We Will Intensify Begging - Zimbabwe Finance Minister
From this, when banks held the power of life and death over sick people, we now have a situation where banks in Zimbabwe are like Ghost Towns...not a soul stirring, keeping their savings (US Dollars mostly) in their homes and business safes.
Tendai Biti told parliament today in his Mid-Term Policy Review Statement that the government has no strategy for reducing its external debts and that the strategy going forward will be the "intensification" of begging.
Blackmail is going to be involved apparently, with the convening of a "Friends of Zimbabwe" Conference to beg for more money to pay salaries for the inclusive government.
In terms of expenditure, fully sixty percent went towards the payment of allowances to civil servants. Zimbabwe has a civil service of 230 000, which is absolutely mad, especially since it is possible to run this country with less than 75 000 civil servants.
Instead of shrinking this abomination, the Inclusive Government is actually expanding the civil service as more room is made at the feeding trough for new MDC "civil servants". Six months into the year and five months after the government started work, feet are still being dragged over the "rationalisation" of the civil service.
There are no measures introduced today that will lead to the recovery of the economy. None at all.
It was all a juggling act to try and increase the feed in the trough, on which this inclusive government is gorging itself.
And gorging themselves they are.
Biti revealed that US$11 million was spent by government on foreign travel. Even Biti himself says most of this travel has nothing whatsoever to do with economic growth, which should be the priority.
Keep in mind that this US$11 million was being spent even as government told the Grain Marketing Board that they would not get the US$10 million they need to buy grain from farmers.
Harare Hospital, which requires only US$3.6 million to be become full functional and efficient, was there is no money for any of that nonsense and given only US$1 million.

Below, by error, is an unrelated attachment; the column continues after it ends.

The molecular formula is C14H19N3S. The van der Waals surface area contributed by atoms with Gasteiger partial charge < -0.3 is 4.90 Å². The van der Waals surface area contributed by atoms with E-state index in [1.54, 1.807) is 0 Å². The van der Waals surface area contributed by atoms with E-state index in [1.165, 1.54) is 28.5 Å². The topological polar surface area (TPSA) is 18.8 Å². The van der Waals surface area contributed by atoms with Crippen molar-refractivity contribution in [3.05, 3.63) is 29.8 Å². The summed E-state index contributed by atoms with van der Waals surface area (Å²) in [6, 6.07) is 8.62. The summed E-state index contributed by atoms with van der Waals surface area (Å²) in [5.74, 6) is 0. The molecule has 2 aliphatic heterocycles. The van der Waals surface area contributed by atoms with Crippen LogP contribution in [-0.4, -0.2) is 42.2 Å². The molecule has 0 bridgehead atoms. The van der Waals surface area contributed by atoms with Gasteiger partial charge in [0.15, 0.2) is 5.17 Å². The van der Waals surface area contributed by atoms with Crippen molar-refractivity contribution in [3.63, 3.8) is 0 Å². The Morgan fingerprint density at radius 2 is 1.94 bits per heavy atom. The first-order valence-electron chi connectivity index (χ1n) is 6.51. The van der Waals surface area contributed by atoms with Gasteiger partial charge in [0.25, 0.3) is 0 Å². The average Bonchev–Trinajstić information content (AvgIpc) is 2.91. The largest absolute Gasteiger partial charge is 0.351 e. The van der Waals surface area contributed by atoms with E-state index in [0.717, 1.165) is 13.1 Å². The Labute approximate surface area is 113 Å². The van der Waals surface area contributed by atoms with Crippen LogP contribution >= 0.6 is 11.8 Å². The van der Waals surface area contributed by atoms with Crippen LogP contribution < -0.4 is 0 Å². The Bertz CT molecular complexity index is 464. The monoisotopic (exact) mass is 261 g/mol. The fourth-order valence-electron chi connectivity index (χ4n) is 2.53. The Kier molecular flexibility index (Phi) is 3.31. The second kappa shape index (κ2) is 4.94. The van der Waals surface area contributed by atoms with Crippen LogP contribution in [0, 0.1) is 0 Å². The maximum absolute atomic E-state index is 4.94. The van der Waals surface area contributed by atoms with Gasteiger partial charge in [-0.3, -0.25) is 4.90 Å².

Yet Mugabe and Tsvangirai spent US$11 million on foreign travel for their ministers and officials.
The same Inclusive Misgovernment spent more than US$5 million hiring cars from their own company, CMED.
It is a reflection on both Mugabe and Tsvangirai that our economy remains moribund, unemployment high and everything up in the air as it is now.
First, as Finance Minister Biti bemoaned today in his Mid-Term Fiscal Policy Review, savings in Zimbabwe are non-existent. This has had a ripple effect with viable businesses unable to borrow to expand or establish themselves. The banks simply to do not have the money.
The lack of savings continues now still. Even as the Inclusive Misgovernment crows about its "achievements", the country is lying bleeding in the dirt.
Here's our problem:
The hyperinflation of the previous decade have instilled in Zimbabweans the opposite of a savings culture. Under hyperinflation, you spent your money the day you got it because it would be worthless the next day.
But now we have a stable currency, so why still experience the same?
It boils down to this: the people of this country do not trust this Inclusive Thing one bit. They wish it would succeed, yes, but they are not hopeful.
Now, if there had been an indication that Tsvangirai is at least winning or getting the upper hand over Mugabe, then perhaps they would be more inclined to trust the government of Mugabe and Tsvangirai.
But all they see is Tsvangirai defeated at every turn, outwitted everyday.
They know just what sort of idiocy Mugabe is capable of. And they are not about to make their hard-earned money a sitting duck in Mugabe and Tsvangirai's banks, despite the Finance Minister's assurances yesterday.
There is, by most accounts, nearly a billion US dollars circulating in Zimbabwe OUTSIDE the banking system. It will be a cold day in hell before either Tsvangirai or Mugabe see this money.
This government has no ideas, as the Finance Minister himself said, apart from intensifying their begging. Perhaps, just perhaps, someone will feel sorry for them soon.